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written by journalism student Summer Neal
You may not have known Darrell Kingery personally, but there is a good chance your life was affected by him. Whether he was your science or physical education teacher, track or cross country coach, or just a friend, he impacted your life, whether you know it or not.
Kingery was a teacher at Clarksville High School for 27 years, the track and field and cross country coach at CHS for 25 years and then would go on to coach at Silver Creek High School. Some of his accomplishments are leading the Silver Creek boys’ cross country team to four sectional titles, and the boys’ track and field team to two sectional titles. He also earned multiple state titles including coaching Amanda Bell (CHS class of 1999) the 1998 women’s individual cross country Indiana state champion, and two-time 1,600 meter run girl’s Indiana state champion in 1997 and 1998 and in 1999 an Indiana All-Star and Tracy Alexander the 300 meter hurdles Indiana state champion in 1988. “Within a couple of months after joining the team, I wanted to make him proud just as much as I wanted to make myself proud. That drove me everyday for the next four years,” Bell said.
In 2005, Kingery changed the Clarksville Relays to the Sgt. James Daniel Faulkner relays at Clarksville High School in honor of one of his student athlete’s whom he was very close to. “Winning the Daniel Faulkner Relays meant more to Coach K then even winning the Mid-Southern Conference that year. He pushed us everyday, made us believe in ourselves, and instilled a dogged, relentless pursuit of a goal to defend our home track,” Nick Wilson said,” No matter where I was or what I was doing, I always kept that medal close by as a reminder of the individual life lessons Coach Darrell Kingery taught me in the shot put and discus rings and in the classroom.”
Not only was Kingery a coach, he was a family member to all of his runners.”He knew my parents weren’t around that much after my parents divorce in high school and I was very close to going down the wrong path. If my husband and I had gotten married in Louisville, I would have asked him to walk me down the aisle. I’ll continue to spend the rest of my life hoping that I make him proud up in heaven,” Bell said.
Kingery also helped run the Paavo North North Camp for 25 years. The Paavo North Camp is a 5 day camp in Michigan that focuses on cross country running and running long distance running. “His leadership was of few words, but his silent leadership was incredibly infectious. His actions would speak many louder words. They don’t make them like Coach Kingery anymore,” Coach Marshall Sellers of the Paavo North Camp said. Sellers and Kingery worked together at the camp throughout the years.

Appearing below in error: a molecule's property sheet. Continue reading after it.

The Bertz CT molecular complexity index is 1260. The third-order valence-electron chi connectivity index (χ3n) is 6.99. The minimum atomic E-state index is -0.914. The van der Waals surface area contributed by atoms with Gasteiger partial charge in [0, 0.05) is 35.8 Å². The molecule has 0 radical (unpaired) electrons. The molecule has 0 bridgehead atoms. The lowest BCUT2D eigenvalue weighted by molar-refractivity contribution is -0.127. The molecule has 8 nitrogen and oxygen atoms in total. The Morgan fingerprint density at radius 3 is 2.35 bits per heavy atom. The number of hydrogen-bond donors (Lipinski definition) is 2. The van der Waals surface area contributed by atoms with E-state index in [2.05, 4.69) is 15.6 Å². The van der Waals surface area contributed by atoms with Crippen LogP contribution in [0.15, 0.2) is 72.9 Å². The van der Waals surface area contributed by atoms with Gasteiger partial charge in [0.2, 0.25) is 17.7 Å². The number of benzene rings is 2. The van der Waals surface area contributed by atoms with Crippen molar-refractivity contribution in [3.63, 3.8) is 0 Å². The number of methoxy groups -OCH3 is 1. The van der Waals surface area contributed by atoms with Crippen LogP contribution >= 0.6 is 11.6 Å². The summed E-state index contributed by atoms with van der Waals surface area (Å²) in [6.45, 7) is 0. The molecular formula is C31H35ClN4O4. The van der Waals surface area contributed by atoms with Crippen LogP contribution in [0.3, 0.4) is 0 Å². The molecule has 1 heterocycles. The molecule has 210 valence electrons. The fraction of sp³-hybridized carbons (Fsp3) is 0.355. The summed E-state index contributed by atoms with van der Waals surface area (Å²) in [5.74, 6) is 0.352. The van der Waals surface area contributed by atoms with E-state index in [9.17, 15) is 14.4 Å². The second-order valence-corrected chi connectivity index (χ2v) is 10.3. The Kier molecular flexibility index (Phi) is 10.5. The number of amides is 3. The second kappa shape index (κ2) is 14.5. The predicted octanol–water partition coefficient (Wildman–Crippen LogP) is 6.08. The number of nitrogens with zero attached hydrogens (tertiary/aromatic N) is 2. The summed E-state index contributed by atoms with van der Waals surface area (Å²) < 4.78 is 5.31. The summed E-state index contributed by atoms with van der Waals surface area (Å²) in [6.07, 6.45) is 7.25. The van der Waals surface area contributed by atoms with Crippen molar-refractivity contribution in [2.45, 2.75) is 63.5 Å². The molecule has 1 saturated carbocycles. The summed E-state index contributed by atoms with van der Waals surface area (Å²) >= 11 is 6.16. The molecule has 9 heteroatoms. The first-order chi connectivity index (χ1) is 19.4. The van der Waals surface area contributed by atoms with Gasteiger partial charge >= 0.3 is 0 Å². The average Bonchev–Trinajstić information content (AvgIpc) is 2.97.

Kingery taught science classes at CHS including Biology and Chemistry. His coworkers knew him as the guy who could always make you laugh. “Darrell was the teacher across the hall from me; snakes, lizards and mice kind of guy. He had such a quiet demeanor. He always chose his words wisely and what he had to say was always worth listening to. He would get tickled pink over a comment he would make and you couldn’t help but laugh,” Christine Allred, fellow teacher at CHS, said. Kingery retired from CHS after the 2010 to 2011 school year.
Darrell “Coach K” Kingery passed away on Thursday Nov. 1, 2018 at the age of 65. Clarksville High School’s track is in the process of being named after Kingery, and the students at Clarksville Community Schools celebrated Kingery’s life with a spirit day on Monday, Nov. 5.
photos courtesy of Clarksville Community School Corporation
story by journalism student Summer Neal
The Annual Clarksville High School Alumni Association Golf Scramble was held Friday, Sept. 21 at the Wooded View Golf Course in Clarksville, Indiana. The scramble helps fund scholarships exclusively for CHS students. There was door prizes, a hole-in-one prize of $10,000 and a chance at a flat screen television sponsored by Doug Fisher State Farm. Fisher is a CHS graduate of the class of 1979.
“The competition in itself is all in good fun, in which return is for a good cause,” Christie Coleman, one of the directors of the scramble and CHS class of 1993, said. In 2017, the scramble helped to raise $2,500 to create scholarships for the CHS class of 2018.
“We had a good turn out this year, it always depends on our sponsors,” Coleman said. Alumni of CHS and others of all ages are invited to participate in the scramble every year on the Friday of the Homecoming football game, CHS alumni who pay their yearly dues get in to the game for free.
Mixed teams (men,women and youth) were encouraged. “The scramble is mostly from the older generation. There could be many reasons why the younger generations are not involved, work, school or maybe some just are not interested in paying golf,” Coleman said.
More alumni join the scramble every year. “The competition is getting harder and I keep getting worse,” Jason Faulkner, CHS class of 2001, said,”It was my most enjoyable one yet, they get better every year.” Faulkner has been participating in the scramble for more than five years and plans on continuing to participate for years to come, like most people who do play.
“I enjoy it the same amount every year,” Lincoln Ottersbach, Providence High School class of 2014, said. It is not uncommon for people who are not alumni to join in on the scramble. “I meet new people who otherwise I would have never known since I didn’t go to Clarksville. My siblings do (go to CHS) and one day my kids will and it makes me happy to know that me playing can help them and their friends out.”